Oh, but we mustn't condone it. Condone what? The sin that is eating you alive? Of course not! How is it condoning sin, when a Bible study teacher grasps the hands of a drug addict as they pray together for freedom from their sin? When a pastor links arms with a thief as they humbly walk to the foot of the cross, together? Confess their sins together? Receive freedom together? The message we preach is not, "Come to Christ and be perfect like me!" It is, "Come to Christ and know the love that has always been there for both of us!"

The irony is that in order to avoid condoning sin, the church nurtures it among her members by encouraging pride, deception and denial of sin, thereby preventing repentance and confession, which leads to freedom from sin.

"When I shut up the heavens so that there is no rain, or command locusts to devour the land or send a plague among my people, if my people, who are called by my name, will humble themselves and pray and seek my face and turn from their wicked ways, then will I hear from heaven and will forgive their sin and will heal their land. Now my eyes will be open and my ears attentive to the prayers offered in this place." 2 Chronicles 7:13-15

Tuesday, June 8, 2010

The Ragamuffin Gospel

I am reading The Ragamuffin Gospel, by Brennan Manning. Brennan Manning is a jar of clay that houses a sweet, most fragrant, grace-full, Christ-like spirit, and his writing is a joy and a challenge to read. He holds a mirror up to the reader, and one gets a distinct impression that this is a mirror that the author has looked into deeply and often. It is the mirror of truth, from the perspective of the One who is Truth, the One who blends love and truth in a vital, life-saving, terrifying way.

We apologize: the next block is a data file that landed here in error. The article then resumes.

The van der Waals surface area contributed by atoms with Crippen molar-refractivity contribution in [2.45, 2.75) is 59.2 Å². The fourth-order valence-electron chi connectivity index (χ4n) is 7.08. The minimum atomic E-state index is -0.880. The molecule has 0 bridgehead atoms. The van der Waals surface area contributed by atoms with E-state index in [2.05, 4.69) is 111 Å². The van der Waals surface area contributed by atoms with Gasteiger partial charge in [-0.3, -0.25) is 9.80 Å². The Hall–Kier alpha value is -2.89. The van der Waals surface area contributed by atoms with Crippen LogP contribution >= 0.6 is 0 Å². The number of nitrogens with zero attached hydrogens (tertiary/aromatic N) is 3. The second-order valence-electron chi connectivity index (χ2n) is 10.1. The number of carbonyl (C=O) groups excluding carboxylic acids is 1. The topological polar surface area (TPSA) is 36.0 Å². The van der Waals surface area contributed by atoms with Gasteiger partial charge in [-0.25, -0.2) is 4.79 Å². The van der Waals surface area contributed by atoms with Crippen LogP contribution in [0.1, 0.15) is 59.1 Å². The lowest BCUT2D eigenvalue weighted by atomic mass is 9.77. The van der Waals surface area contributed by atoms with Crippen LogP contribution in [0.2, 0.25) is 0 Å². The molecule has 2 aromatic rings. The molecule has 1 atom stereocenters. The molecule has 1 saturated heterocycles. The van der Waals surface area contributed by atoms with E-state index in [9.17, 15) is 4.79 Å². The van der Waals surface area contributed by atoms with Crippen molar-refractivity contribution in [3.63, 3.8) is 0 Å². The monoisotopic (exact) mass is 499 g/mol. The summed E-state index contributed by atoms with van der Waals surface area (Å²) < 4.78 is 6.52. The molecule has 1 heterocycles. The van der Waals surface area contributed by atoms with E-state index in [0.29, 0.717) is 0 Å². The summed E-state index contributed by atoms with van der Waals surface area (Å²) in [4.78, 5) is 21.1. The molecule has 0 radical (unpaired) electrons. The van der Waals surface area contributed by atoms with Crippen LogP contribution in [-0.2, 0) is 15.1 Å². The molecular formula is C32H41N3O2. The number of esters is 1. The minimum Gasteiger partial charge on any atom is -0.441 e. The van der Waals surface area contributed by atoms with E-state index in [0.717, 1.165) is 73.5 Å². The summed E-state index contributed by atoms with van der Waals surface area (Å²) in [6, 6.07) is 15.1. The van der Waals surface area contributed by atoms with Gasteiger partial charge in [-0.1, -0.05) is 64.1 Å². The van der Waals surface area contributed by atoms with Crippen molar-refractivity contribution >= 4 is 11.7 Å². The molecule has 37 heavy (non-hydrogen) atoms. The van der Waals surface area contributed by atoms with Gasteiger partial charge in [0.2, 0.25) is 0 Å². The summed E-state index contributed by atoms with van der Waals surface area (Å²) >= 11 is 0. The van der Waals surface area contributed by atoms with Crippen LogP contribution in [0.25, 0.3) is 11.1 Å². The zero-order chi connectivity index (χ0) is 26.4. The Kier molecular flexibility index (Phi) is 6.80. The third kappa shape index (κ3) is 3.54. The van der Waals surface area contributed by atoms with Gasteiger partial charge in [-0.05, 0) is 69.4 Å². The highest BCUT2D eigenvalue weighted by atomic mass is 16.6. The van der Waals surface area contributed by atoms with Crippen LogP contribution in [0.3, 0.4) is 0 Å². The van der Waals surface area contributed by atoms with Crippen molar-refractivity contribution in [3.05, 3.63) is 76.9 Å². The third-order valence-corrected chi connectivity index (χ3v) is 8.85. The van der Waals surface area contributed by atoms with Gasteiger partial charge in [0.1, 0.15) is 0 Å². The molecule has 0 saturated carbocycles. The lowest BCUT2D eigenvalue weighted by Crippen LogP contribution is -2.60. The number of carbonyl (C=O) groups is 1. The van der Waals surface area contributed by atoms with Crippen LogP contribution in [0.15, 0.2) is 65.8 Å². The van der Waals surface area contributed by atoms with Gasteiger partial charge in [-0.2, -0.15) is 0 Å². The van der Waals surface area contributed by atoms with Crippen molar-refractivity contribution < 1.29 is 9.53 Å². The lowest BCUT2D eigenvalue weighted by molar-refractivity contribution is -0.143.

There is something that happens within a church when one hapless saint decides to live in utter truth. I am not speaking of the truth that only points to others and never at oneself. When we become truly truthful with ourselves about ourselves, we have no energy, time or arrogance left to fuel a pointing at someone else. We come face to face with the awful and lovely truth - we are not worthy to condemn or judge others. It's awful because it stabs our pride. It is lovely because it sets us free from bitterness and anger and the ugliness of being meanly judgmental. Because believe me, no matter how large our audience is as we rip the shreds out of someone else's life and reputation, each one walks away from us determined never to trust themselves to our ugly spirits of gossip and condemnation. It is lovely to be set free from such ugliness.

There is something that happens in a church when a saint begins to be honest about themselves. Some of the faithful will try to console the honest one. Oh, you aren't really that bad. We all make mistakes. You aren't taking on this ministry because you don't want to? You mustn't think so little of yourself, of course you have much to offer!